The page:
Mason Street Musings

posted by Scott Schaeffer-Duffy on March 15th, 2011

Originally published in the April/May 2011 issue of The Catholic Radical.

Ding Dong! “Good Grief!” I grumbled as I dragged myself out of bed. “Who the heck could be at our door at 2 a.m.?” I went into our chilly hall to see a young couple on our front porch.

I asked them in and quickly learned that they are musicians from Illinois who were sleeping in their van in a Walmart parking lot until it got too cold.

“Our van died in front of your house,” the husband said gesturing toward a vehicle jutting out at an angle from Mason Court into Mason Street. “We know the Saint Louis Catholic Worker,” he concluded, as if that pretty much told all we needed to know.

True enough. Forget the fact that we were biblically obligated to welcome them as we would Christ Himself, how could we be jerks to someone who might tarnish our reputation in the CW family? So I roused Dave, who helped move the van, while I made up two beds and then settled our latest guests in for the night.

By dinner time the next day, this couple, who previously represented a late- night aggravation, were transformed into a fascinating pair who have recorded some pretty impressive music. So it goes. Contrary to the adage about familiarity breeding contempt, I find that I usually like people once I get to know them. Personal details elevate our guests above the stereotypes tacked on by social workers or late night first impressions.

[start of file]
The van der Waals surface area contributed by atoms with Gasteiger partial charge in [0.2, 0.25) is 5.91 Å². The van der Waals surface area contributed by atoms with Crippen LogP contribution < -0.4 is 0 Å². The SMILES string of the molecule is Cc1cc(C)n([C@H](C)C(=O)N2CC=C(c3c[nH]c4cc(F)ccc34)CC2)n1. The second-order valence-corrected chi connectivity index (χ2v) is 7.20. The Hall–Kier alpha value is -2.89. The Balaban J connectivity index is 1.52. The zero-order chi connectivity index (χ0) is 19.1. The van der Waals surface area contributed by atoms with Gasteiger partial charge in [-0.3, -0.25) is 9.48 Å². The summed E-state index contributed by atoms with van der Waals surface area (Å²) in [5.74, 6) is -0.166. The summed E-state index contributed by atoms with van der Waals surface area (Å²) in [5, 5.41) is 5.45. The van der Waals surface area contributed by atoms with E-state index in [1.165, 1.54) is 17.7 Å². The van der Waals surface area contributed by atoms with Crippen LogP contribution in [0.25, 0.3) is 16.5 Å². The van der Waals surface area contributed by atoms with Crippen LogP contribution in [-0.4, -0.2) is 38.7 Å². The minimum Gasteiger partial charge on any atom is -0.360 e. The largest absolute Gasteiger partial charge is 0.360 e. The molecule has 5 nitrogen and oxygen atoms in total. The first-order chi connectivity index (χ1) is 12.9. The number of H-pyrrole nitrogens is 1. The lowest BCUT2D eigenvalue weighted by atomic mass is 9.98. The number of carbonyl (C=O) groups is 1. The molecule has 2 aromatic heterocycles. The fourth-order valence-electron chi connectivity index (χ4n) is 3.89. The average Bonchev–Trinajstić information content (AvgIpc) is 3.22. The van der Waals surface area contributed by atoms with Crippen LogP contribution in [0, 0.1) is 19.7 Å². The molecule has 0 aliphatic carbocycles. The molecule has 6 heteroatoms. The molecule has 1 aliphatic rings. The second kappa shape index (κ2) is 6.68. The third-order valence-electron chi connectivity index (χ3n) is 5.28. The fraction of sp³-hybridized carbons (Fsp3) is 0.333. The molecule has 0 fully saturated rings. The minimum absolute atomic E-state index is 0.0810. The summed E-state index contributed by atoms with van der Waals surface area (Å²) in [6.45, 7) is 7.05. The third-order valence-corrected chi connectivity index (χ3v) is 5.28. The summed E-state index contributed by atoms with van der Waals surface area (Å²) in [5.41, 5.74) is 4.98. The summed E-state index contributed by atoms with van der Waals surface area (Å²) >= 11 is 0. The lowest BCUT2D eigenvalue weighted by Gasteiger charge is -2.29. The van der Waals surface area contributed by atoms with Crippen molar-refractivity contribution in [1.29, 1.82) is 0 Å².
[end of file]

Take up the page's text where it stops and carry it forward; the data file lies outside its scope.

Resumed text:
When details emerge of how someone came to seek shelter from us, we become intimately aware of lives in a downward spiral and, worse still, lives which never really had any security to begin with. The transformation, we witness in them as they become more comfortable here, is one of my favorite things about the Catholic Worker. They seem more at home. We are able to joke together and reduce the indignities of their situation. These strangers become “our people” as the Southerners used to say when Claire and I were Catholic Workers in Washington, DC.

Hospitality often reminds me of resurrection. When a person is down and alone, they feel pretty morbid. Their former friends and family might even treat them as if they were dead. Watching a guest regain confidence is like springtime, a new beginning after a hard winter. The late-night couple shared their music, other guests have shared their writing, and many have shared their art. These aren’t bums. They are individuals with something unique to contribute.

Of course, resurrections are very much like spring in that they are seasons. Only The Resurrection is eternal. Some of our guests arrive as the leaves are turning brown. Some are stuck in a bitter cold winter, mocking the idea of spring rebirth.

The people of Egypt, Tunisia, Libya, Bahrain, and anywhere else where dictatorships are being torn down are also experiencing a kind of spring. Unfortunately, the Chinese student uprising, crushed in Tianamen Square, never got the chance to blossom into democratic summer. Unlike calendar seasons, life’s seasons aren’t always timely or consecutive. But our actions can help bring spring on and lengthen summertime. Our faith can also dispel the despair which sees spring as impossible.

In a way, the Catholic Worker plants seeds for a new spring. Our hospitality and peacework are as hopeful as farming. Your prayers and support are essential for that miracle. May Christ’s Resurrection on Easter make it easier for you to believe in resurrections too.

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